Just the other day I was thinking, besides my recent trip overseas, I don’t have many opportunities to take photographs of events or parties. Then I get a text from Bidi asking if I could take photos at a pre-wedding lunch being held the next day in honor of her brother, Ayan, and soon-to-be sister-in-law, Nikoletta. Perfect!
This is only the second time I have been asked to take photos so I was a little nervous and still have many questions that need to be answered. The first time around I asked Sonu for tips. He recommended shooting on manual with a 50mm prime accompanied by an external flash with a make shift shadow diffuser. I used to shoot manual for everything until I got the 60D and for some reason I switched to Av.
I got to the party a little late because I was reminded that this party was operating on CPT. To my surprise, guests had already arrived and there was little time for test shots. I was immediately put to work by Mom and Ayan to photograph some desserts. I kept thinking, how do I make this plate of..(I still don’t know what I was photographing) desserts look delicious? Initially I kept trying to put the whole plate in the frame, then later during a second attempt, I think I got it.
Before this blog, I thought I was pretty good at taking photos, but this was a wake up call that I was ill-prepared and had much more to learn. Endlessly browsing others‘ food blogs and websites doesn’t make you a professional.
I like to capture subjects candidly, but it can be tough with a giant SLR around your neck and neon green socks that I mistakenly worn. When guests see me coming towards them, I usually get one of two reactions: shifting their body and shying away from the camera or subtly trying to pose and sitting upright.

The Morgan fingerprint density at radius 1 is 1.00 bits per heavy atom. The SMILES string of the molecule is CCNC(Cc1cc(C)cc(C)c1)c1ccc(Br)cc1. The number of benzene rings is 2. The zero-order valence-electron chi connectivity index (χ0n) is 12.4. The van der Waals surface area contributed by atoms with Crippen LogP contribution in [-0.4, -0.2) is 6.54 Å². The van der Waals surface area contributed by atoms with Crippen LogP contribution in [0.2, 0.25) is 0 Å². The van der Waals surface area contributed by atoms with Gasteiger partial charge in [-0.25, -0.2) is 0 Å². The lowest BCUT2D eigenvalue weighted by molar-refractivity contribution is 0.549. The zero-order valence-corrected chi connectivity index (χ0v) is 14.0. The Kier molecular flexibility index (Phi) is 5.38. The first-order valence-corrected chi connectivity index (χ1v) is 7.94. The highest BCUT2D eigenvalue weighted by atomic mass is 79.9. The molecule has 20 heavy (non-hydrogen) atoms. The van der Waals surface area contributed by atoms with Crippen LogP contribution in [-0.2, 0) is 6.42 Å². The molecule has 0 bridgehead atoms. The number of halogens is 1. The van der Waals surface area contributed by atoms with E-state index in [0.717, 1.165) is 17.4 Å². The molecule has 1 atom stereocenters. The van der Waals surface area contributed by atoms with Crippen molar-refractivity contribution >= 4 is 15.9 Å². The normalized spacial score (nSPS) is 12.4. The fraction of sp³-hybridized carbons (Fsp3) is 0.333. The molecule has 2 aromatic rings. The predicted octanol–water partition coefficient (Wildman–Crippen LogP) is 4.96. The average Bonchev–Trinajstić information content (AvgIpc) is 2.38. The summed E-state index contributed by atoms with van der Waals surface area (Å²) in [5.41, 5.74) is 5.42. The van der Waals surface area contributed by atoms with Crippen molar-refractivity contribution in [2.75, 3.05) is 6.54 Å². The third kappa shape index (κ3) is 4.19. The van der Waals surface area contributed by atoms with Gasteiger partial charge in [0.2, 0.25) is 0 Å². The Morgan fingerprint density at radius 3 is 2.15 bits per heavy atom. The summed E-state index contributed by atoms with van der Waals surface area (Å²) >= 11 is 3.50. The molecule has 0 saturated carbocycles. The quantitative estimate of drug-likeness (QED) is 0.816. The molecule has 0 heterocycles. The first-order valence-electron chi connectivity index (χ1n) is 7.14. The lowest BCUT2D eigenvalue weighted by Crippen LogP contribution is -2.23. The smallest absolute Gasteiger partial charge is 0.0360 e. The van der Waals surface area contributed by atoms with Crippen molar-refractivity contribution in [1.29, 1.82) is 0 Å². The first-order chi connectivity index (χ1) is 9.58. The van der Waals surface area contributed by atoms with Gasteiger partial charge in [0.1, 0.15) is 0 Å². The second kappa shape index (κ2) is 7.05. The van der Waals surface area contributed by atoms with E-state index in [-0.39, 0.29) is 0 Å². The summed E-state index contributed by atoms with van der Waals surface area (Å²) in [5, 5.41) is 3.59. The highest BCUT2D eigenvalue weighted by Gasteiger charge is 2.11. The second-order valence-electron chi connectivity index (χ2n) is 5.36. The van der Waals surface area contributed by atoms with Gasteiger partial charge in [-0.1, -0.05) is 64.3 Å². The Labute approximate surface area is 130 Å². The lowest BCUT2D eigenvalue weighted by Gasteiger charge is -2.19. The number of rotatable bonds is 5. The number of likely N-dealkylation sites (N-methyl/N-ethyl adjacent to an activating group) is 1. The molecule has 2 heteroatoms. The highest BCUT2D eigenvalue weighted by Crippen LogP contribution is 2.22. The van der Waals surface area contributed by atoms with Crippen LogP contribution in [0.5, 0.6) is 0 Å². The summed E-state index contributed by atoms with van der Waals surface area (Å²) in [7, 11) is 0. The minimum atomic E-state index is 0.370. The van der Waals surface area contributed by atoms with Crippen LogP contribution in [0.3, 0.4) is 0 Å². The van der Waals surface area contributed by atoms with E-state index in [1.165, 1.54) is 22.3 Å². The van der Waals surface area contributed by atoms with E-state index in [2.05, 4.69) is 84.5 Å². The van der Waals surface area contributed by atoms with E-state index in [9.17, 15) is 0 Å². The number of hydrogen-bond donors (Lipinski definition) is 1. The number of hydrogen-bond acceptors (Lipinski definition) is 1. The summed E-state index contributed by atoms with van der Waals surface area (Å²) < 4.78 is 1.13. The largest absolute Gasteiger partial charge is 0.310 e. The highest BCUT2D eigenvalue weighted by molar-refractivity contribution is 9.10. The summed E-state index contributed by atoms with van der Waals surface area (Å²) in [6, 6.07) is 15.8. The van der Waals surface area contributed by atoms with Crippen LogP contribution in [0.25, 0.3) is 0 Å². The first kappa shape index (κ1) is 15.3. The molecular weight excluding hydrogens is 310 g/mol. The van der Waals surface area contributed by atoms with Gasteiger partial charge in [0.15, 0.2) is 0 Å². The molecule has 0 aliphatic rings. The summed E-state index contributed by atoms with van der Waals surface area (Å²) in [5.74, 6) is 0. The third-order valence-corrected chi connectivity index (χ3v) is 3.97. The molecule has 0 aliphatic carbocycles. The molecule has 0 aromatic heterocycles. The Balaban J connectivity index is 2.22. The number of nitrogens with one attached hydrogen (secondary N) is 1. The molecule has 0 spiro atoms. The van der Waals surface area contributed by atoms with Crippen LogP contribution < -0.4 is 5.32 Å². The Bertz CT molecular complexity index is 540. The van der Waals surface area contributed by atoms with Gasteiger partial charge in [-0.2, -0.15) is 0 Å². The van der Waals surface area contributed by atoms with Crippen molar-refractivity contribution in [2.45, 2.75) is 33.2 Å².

For an at-home party, I wanted to get snapshots of guests as they arrived. Hosts greeting the guests, hugs & kisses, gifts and food. My question is, if your party is in the daytime hours and the sun is shining so brightly behind the guests at the door, how do you capture those already inside without those waiting outside looking like washed out zombies? Especially the bride-to-be.
Another problem I encountered were the in between expressions. I so carefully had bad timing that I often caught subjects blinking or mid sentence. It’s always awkward. I don’t believe my shutter speed was to blame. I think I’ll just always bring a 32GB memory card and shoot multiple frames per second? I look forward to the nightmare of sifting through double or triple photos.
Let’s talk hardware now. As I mentioned, 50mm prime was recommended by Sonu. At my first event, I had the problem of being too close to a subject and the inability to get ‘the whole picture’ which is why I started out shooting this lunch w my 18-135mm. I figured 18mm would allow me to photograph groups of people at a time. Are photographers using wider prime lenses? I noticed anytime I zoomed into a shot, my light source was lessened and I got dark photos. At Bidisha’s house I knew she had lots of light from windows which I thought would help me out, but I have an external flash, light from windows hindered. I caught back lighting with almost every shot. I think changing to the 50mm prime halfway through lunch dramatically brightened up my photos.
Well, here’s to Ayan & Nikoletta! Congratulations and thank you for allowing me to photograph! And to many more opportunities. Cheers!